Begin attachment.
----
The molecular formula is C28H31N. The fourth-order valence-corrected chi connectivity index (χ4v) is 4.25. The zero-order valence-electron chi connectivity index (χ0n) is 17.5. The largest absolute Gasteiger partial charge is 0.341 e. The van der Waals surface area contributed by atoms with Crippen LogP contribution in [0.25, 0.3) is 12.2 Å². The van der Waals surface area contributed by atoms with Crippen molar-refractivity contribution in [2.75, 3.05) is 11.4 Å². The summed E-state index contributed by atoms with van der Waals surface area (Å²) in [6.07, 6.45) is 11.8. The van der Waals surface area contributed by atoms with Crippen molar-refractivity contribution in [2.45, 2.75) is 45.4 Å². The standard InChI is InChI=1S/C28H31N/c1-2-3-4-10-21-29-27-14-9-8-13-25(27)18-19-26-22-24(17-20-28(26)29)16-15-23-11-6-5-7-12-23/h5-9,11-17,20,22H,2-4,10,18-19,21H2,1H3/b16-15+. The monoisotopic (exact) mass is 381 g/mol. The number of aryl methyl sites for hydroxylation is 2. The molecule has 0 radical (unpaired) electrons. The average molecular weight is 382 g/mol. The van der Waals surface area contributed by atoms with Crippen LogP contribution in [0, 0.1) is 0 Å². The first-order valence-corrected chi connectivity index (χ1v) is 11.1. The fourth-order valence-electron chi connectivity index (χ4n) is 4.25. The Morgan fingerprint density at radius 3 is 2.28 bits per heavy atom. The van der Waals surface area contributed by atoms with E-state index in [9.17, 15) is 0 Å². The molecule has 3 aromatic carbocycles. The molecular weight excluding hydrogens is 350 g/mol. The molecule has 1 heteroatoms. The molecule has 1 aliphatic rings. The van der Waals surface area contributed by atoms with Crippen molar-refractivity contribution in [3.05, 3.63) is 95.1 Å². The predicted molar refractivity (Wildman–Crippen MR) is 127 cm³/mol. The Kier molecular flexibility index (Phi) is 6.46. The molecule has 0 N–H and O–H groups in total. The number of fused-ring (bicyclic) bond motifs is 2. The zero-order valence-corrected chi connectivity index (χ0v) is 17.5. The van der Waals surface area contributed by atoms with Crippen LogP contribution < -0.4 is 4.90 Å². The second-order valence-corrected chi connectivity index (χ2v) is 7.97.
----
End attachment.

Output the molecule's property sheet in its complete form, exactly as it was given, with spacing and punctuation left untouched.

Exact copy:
The molecular formula is C28H31N. The fourth-order valence-corrected chi connectivity index (χ4v) is 4.25. The zero-order valence-electron chi connectivity index (χ0n) is 17.5. The largest absolute Gasteiger partial charge is 0.341 e. The van der Waals surface area contributed by atoms with Crippen LogP contribution in [0.25, 0.3) is 12.2 Å². The van der Waals surface area contributed by atoms with Crippen molar-refractivity contribution in [2.75, 3.05) is 11.4 Å². The summed E-state index contributed by atoms with van der Waals surface area (Å²) in [6.07, 6.45) is 11.8. The van der Waals surface area contributed by atoms with Crippen molar-refractivity contribution in [2.45, 2.75) is 45.4 Å². The standard InChI is InChI=1S/C28H31N/c1-2-3-4-10-21-29-27-14-9-8-13-25(27)18-19-26-22-24(17-20-28(26)29)16-15-23-11-6-5-7-12-23/h5-9,11-17,20,22H,2-4,10,18-19,21H2,1H3/b16-15+. The monoisotopic (exact) mass is 381 g/mol. The number of aryl methyl sites for hydroxylation is 2. The molecule has 0 radical (unpaired) electrons. The average molecular weight is 382 g/mol. The van der Waals surface area contributed by atoms with Crippen LogP contribution in [0, 0.1) is 0 Å². The first-order valence-corrected chi connectivity index (χ1v) is 11.1. The fourth-order valence-electron chi connectivity index (χ4n) is 4.25. The Morgan fingerprint density at radius 3 is 2.28 bits per heavy atom. The van der Waals surface area contributed by atoms with E-state index in [9.17, 15) is 0 Å². The molecule has 3 aromatic carbocycles. The molecular weight excluding hydrogens is 350 g/mol. The molecule has 1 heteroatoms. The molecule has 1 aliphatic rings. The van der Waals surface area contributed by atoms with Crippen molar-refractivity contribution in [3.05, 3.63) is 95.1 Å². The predicted molar refractivity (Wildman–Crippen MR) is 127 cm³/mol. The Kier molecular flexibility index (Phi) is 6.46. The molecule has 0 N–H and O–H groups in total. The number of fused-ring (bicyclic) bond motifs is 2. The zero-order valence-corrected chi connectivity index (χ0v) is 17.5. The van der Waals surface area contributed by atoms with Crippen LogP contribution < -0.4 is 4.90 Å². The second-order valence-corrected chi connectivity index (χ2v) is 7.97.